Near‐surface soil moisture assimilation for quantifying effective soil hydraulic properties using genetic algorithm: 1. Conceptual modeling
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We used a genetic algorithm (GA) to identify soil water retention θ(h) and hydraulic conductivity K(h) functions by inverting a soil-water-atmosphere-plant (SWAP) model using observed near-surface soil moisture (0-5 cm) as search criterion. Uncertainties of parameter estimates were estimated using multipopulations in GA and considering data and modeling errors. Three hydrologie cases were considered: (1) homogenous free-draining soil column, (2) homogenous soil column with shallow water table, and (3) heterogeneous soil column under free-drainage condition, considering three different rainfall patterns in northern Texas. Results (cases 1 and 2) showed the identifiability of soil hydraulic parameters improving at coarse and fine scales of the soil textural class. Medium-textured soils posed identifiability problems when the soil is dry. Nonlinearity in θ(h) and K(h) is greater at drier conditions, and some parameters are less sensitive for estimation. Flow regimes controlled by upward fluxes were found less successful, as the information content of observed near-surface data may no longer influence the hydrologic processes in the subsurface. The identifiability of soil hydraulic parameters was found better when the soil profile is predominantly draining. In case 3, top soil layer hydraulic properties were defined using near-surface data alone as criterion. Adding evapotranspiration (ET) improved identification of the second soil layer, although not all parameters were identifiable. Under uncertainties, θ(h) was found to be well defined while K(h) is more uncertain. Finally, we applied the method to a validation site in Little Washita watershed, Oklahoma, where derived effective soil hydraulic properties closely matched the measured ones at the field site. Copyright 2008 by the American Geophysical Union.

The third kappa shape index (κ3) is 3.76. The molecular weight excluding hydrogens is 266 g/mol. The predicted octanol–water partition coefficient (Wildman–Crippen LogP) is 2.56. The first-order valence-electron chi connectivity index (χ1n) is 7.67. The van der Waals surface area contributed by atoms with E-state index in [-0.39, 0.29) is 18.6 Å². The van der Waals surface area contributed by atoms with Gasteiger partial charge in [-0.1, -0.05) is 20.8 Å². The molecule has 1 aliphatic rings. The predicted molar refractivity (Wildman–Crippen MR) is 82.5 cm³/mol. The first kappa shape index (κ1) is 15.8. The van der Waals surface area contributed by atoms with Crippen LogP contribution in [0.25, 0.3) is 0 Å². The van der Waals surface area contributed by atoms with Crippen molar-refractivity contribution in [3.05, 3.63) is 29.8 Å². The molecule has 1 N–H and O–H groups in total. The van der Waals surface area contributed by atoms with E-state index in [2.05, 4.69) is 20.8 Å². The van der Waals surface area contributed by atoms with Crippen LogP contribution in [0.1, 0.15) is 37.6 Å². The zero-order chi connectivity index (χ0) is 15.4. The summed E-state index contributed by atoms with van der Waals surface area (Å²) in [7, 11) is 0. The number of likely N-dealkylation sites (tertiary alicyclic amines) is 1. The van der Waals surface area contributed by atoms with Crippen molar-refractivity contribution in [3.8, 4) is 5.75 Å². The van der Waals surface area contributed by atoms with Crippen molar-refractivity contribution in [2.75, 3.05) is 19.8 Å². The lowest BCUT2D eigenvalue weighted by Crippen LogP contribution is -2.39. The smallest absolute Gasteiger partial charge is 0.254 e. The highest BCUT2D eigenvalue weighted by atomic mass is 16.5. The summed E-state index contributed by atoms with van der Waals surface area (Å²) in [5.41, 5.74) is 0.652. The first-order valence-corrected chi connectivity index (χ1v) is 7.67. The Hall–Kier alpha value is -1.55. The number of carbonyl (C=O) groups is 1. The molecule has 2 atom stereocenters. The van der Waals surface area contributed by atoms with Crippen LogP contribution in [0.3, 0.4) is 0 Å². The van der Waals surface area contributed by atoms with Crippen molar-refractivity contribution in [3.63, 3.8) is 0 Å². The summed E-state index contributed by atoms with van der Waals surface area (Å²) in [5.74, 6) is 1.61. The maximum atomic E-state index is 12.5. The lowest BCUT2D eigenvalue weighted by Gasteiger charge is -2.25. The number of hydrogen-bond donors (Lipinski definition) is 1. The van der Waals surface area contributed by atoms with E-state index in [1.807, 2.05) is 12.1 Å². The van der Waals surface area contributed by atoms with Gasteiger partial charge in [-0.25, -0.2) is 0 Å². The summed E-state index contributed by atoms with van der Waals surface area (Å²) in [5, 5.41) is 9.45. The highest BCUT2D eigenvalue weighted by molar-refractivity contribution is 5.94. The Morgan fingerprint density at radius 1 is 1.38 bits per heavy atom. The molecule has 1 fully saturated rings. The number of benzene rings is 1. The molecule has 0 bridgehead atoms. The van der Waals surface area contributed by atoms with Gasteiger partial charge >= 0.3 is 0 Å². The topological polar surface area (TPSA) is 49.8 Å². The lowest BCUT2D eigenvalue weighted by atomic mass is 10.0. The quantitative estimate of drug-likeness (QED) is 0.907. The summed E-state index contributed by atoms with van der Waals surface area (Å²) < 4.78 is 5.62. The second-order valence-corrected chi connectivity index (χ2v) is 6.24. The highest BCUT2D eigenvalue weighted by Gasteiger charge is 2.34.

author list (cited authors)
Ines, A., & Mohanty, B. P.